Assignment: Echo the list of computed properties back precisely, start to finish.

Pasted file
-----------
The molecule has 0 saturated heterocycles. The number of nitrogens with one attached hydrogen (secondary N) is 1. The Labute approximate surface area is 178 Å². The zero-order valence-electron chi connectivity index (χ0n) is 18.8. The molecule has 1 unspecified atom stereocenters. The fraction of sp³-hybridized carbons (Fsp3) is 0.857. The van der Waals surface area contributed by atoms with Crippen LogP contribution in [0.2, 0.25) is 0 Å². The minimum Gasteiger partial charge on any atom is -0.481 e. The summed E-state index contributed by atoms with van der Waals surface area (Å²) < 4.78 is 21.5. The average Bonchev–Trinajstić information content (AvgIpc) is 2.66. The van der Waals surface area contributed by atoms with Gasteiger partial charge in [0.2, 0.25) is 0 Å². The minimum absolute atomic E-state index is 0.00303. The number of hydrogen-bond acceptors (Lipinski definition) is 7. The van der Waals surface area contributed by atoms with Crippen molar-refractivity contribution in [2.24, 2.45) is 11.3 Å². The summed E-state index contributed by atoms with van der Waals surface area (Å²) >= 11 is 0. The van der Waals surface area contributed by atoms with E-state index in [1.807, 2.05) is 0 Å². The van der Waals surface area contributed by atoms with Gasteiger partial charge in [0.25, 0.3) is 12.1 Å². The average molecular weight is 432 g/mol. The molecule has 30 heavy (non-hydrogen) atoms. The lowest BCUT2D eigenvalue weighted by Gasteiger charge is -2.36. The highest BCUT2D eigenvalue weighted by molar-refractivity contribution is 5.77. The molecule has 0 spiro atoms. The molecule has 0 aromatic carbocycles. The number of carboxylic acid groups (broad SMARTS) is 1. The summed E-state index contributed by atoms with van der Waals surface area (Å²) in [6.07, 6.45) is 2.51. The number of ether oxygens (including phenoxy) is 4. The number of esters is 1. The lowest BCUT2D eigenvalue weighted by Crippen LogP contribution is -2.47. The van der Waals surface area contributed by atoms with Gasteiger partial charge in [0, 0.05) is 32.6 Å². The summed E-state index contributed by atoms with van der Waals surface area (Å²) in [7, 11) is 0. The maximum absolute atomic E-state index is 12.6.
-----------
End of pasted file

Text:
The molecule has 0 saturated heterocycles. The number of nitrogens with one attached hydrogen (secondary N) is 1. The Labute approximate surface area is 178 Å². The zero-order valence-electron chi connectivity index (χ0n) is 18.8. The molecule has 1 unspecified atom stereocenters. The fraction of sp³-hybridized carbons (Fsp3) is 0.857. The van der Waals surface area contributed by atoms with Crippen LogP contribution in [0.2, 0.25) is 0 Å². The minimum Gasteiger partial charge on any atom is -0.481 e. The summed E-state index contributed by atoms with van der Waals surface area (Å²) < 4.78 is 21.5. The average Bonchev–Trinajstić information content (AvgIpc) is 2.66. The van der Waals surface area contributed by atoms with Gasteiger partial charge in [0.2, 0.25) is 0 Å². The minimum absolute atomic E-state index is 0.00303. The number of hydrogen-bond acceptors (Lipinski definition) is 7. The van der Waals surface area contributed by atoms with Crippen molar-refractivity contribution in [2.24, 2.45) is 11.3 Å². The summed E-state index contributed by atoms with van der Waals surface area (Å²) >= 11 is 0. The van der Waals surface area contributed by atoms with E-state index in [1.807, 2.05) is 0 Å². The van der Waals surface area contributed by atoms with Gasteiger partial charge in [0.25, 0.3) is 12.1 Å². The average molecular weight is 432 g/mol. The molecule has 30 heavy (non-hydrogen) atoms. The lowest BCUT2D eigenvalue weighted by Gasteiger charge is -2.36. The highest BCUT2D eigenvalue weighted by molar-refractivity contribution is 5.77. The molecule has 0 spiro atoms. The molecule has 0 aromatic carbocycles. The number of carboxylic acid groups (broad SMARTS) is 1. The summed E-state index contributed by atoms with van der Waals surface area (Å²) in [6.07, 6.45) is 2.51. The number of ether oxygens (including phenoxy) is 4. The number of esters is 1. The lowest BCUT2D eigenvalue weighted by Crippen LogP contribution is -2.47. The van der Waals surface area contributed by atoms with Gasteiger partial charge in [0, 0.05) is 32.6 Å². The summed E-state index contributed by atoms with van der Waals surface area (Å²) in [7, 11) is 0. The maximum absolute atomic E-state index is 12.6.